2009 Petite Sirah
Fig Tree Vineyard
The 2009 vintage was a great growing season and great for
Petite Sirah. An average year for seasonal temperatures and
dry through harvest, Ballentine was really able to dial in the
ripening on this vineyard. The loamy loose soil on our Fig
Tree Ranch allows for mid season ripening and small berries,
whose concentration is evidenced by the finished wine
They press off the Petite Sirah at dryness and barrel age in French
oak for a period of 14 months. The wine is racked a little
more rigorously over its life to allow the tannins to mature
and body to develop with the additional exposure to air while
racking. It is then bottled on the younger side to keep that vibrant
fruit as bright as possible.
The Ballentine 2009 Petite Sirah has intense aromas of violets and
boysenberries. Blueberries, cherries, and plum all dance
across the palate while Sipping this wine. There are some
caramel and toffee notes from the well integrated oak that
nuance this wine and make it seem more like a fresh berry
Texturally very full the entry is rather silky smooth while
the weight builds as the wine slides across the roof of the
mouth finishing showing off its muscle. Flavors of
boysenberries linger on the palate for a long time while the
tannins are not shy on the finish with a bit of bittersweet
chocolate and coffee.
While great with food, try it will an all cheese dinner and you will be rewarded.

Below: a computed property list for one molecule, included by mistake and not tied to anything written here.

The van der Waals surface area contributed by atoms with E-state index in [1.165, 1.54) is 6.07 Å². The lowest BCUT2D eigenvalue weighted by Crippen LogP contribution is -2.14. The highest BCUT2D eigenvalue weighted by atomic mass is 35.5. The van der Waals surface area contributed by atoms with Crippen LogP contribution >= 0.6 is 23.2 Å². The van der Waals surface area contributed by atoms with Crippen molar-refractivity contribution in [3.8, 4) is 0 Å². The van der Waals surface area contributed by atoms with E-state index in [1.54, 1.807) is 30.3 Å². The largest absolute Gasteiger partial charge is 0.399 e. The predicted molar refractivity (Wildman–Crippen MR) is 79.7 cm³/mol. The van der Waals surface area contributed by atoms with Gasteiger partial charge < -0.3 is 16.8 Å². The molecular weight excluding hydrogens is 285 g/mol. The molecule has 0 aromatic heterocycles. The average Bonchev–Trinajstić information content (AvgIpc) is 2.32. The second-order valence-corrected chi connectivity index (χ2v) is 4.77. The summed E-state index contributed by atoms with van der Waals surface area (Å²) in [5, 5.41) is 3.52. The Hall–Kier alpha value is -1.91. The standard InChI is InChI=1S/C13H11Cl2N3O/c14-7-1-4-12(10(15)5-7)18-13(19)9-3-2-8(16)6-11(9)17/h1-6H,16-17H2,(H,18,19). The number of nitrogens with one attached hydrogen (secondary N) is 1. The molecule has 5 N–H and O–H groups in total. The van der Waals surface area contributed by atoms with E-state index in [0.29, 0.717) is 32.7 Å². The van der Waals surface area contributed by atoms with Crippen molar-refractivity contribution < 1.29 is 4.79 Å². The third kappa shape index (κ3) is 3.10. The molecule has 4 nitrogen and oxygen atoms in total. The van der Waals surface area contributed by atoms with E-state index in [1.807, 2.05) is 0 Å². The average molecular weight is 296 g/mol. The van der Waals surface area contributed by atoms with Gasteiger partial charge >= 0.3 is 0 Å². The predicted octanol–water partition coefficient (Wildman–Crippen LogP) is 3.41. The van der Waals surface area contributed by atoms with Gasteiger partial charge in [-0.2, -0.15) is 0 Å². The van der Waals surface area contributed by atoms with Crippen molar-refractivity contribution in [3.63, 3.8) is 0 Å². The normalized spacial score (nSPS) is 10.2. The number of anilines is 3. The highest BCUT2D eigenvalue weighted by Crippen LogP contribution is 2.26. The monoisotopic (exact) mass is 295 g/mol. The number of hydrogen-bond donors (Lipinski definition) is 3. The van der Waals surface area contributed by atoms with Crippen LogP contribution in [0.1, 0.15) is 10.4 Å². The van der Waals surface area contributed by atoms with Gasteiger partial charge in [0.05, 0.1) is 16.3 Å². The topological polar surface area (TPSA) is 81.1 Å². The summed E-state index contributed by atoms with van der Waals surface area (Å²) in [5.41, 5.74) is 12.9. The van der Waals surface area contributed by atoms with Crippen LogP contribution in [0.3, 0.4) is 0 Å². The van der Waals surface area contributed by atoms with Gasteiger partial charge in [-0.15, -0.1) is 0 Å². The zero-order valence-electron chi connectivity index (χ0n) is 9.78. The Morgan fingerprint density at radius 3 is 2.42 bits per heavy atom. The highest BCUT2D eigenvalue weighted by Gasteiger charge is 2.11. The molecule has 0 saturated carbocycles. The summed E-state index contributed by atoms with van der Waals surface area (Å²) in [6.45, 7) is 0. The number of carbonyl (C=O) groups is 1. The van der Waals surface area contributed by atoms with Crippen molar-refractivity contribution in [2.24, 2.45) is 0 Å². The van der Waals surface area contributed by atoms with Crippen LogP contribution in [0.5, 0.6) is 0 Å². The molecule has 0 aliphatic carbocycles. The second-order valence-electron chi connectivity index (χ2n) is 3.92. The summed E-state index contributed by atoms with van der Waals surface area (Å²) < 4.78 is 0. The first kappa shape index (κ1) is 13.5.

At about $24 retail, you’re going to like this one.
Copyright 2012 By Punchin International. All Rights Reserved.
100 Petite Sirah
10th_26th September 2009
14 months in French oak barrels;
25 of which was new French oak
2820 St. Helena Hwy N., St. Helena, CA 94574
Winery 707. 963.7919 Fax 707. 963.6090
Office 707.963.3493 Fax 707.963.5129
Planted on our Crystal Springs ranch located at the northeast
edge of the St. Helena appellation, this vineyard is shaded
from the early morning sun. The peak exposure is late in the
day when the sun hangs low over the Myacamas & the
ground has warmed up. Usually the last of our sites to ripen,
the rocky and loamy soil helps de-vigorate the vines and
improve the tannin structure of the grapes from this vineyard.
The Petite Sirah is located at the eastern most edge of this
vineyard and is dutifully guarded by two staunch old fig trees.
Betty’s grandfather, Libero Pocai arrived in California in 1884 at the age of 22. He left the small city of Lucca, Italy to make his fortune, with dreams of returning home. Before a small sum could be amassed, his father died, leaving him little reason to return to Italy. He fortunately met Maria Cristofani and soon they married. Maria was also the daughter of an Italian immigrant family. They planned to stay in San Francisco, while Libero found work in the wood and coal business. But Maria’s health suffered and the family doctor told Libero to get her to the country. On April 18th 1906, the catastrophic earthquake of San Francisco encouraged them to make their way to the upper end of Napa Valley, near Calistoga. Libero knew he was destined to plant a vineyard, make wine, and raise a family. He had the foresight or the unbelievable luck to purchase 60 acres of the best possible vineyard land in the Napa Valley. It was purchased from the T.H. Steele family. The early deed to the land recorded that payment was made in gold coins.